Overall I would have to say, that although CEC had its moments, it is not a conference to which I will return. The high lights of the conference for me, and likely other intensive special educators, were the Simmons AT Showcase and related presentations and the Expo (which included many adaptive design, assistive technology and AAC vendors). There are two reasons I am unlikely to return: financial and relevance.
The CEC conference is expensive, for a decent price you have to be a member (which is VERY expensive) and register early, add that to travel, lodging and food and chances are that unless your school or agency is footing all or part of the bill most teachers, especially young teachers, will not be able to afford it. This year it was held an hour from my house so it was somewhat in my financial reach, but transportation and food still killed my budget for April and it is only the fifth of the month.
The second reason is my bigger reason for not returning and that is relevance. I teach intensive special needs, also called severe, profound, significant, low incidence or multiply disabilities. It is estimated that only 1-2% of learners are in this category. Special education is such a broad field covering everything from learning disabilities, sensory disabilities, autism and related disabilities, emotional and behavioral disorders and physical disabilities that it is easy to understand why the lowest incidence disabilities,such as the disabilities I work with, don't get much of a billing. Yet I expected that there would be something that was relevant available for me to attend during each session. There wasn't. I spent much of my time bored and wandering the expo (after having seen every vendor at least five times this was very old), sitting around chatting with people I know or just fiddling with my computer. There were dozens and dozens of RTI workshops and more things about autism then you could possibly imagine, but very, very little for those of us in this branch of special education.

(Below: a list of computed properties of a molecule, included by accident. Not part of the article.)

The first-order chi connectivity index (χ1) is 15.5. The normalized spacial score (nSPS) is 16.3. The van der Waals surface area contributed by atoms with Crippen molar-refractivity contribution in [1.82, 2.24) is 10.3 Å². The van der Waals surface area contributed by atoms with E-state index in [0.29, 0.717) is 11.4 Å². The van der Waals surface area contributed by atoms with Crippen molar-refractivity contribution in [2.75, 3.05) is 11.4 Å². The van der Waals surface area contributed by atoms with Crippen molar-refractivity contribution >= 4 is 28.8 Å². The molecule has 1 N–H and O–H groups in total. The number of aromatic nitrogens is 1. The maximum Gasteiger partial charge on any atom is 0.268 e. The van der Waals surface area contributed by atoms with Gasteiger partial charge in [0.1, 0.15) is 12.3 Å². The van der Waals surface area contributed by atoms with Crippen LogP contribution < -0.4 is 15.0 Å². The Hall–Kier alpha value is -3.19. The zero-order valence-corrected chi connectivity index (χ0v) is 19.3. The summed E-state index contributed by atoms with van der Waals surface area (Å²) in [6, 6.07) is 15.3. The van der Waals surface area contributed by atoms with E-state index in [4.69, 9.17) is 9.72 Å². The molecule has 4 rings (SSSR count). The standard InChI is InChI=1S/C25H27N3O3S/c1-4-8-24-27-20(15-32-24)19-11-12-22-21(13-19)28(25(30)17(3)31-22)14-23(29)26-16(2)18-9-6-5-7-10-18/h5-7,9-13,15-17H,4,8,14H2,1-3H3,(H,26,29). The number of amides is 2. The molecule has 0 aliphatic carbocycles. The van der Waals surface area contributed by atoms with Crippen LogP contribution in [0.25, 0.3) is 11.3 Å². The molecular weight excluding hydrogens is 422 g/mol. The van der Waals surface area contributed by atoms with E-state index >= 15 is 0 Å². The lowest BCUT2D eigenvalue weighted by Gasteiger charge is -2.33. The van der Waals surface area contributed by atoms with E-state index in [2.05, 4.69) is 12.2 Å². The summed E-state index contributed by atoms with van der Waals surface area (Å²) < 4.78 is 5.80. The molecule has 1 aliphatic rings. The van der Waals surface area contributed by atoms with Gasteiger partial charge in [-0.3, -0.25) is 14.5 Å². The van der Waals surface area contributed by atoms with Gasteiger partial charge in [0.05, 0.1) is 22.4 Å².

Even when something appeared to be relevant when reading the workshop description it would turn out it wasn't once I was in the room. For example one reading workshop proclaimed to be about severe cognitive disabilities, but it turned out to focus on children with an IQ of 40-55, which is not exactly severe in my corner of the sped world. Another math workshop proclaiming the same category of special needs had students doing math problems that involved reading or listening to math story about elapsed time and then solving for X to find the answer. The problem was creative and well adapted by required a knowledge base including one to one correspondence, counting to ten, forward and backward counting, an understanding of both the basics of time and using a number line not to mention a physical ability to use manipulatives. When I asked about more significantly challenged students I was chastised for having "low expectations" and told that even very involved students could probably do this and use eye gaze to respond (then I asked, "well what about non-verbal, blind and significantly cognitively challenged students" (which describes many of my students) and was told, "Oh we excluded blind and deaf students from the study." Of course they did.). When I think that I could have spent my money on the TASH conference, which I have attended in the past and which has many, many relevant workshops every session or something like Closing the Gap, CSUN or ATIA which would let me see the newest and greatest things happening in assistive technology I truly feel like I made a bad choice. I am now planning on letting my (expensive) CEC membership lapse and instead re-joining TASH.
Perhaps I can even find a way to get to the TASH New England Conference on April 15.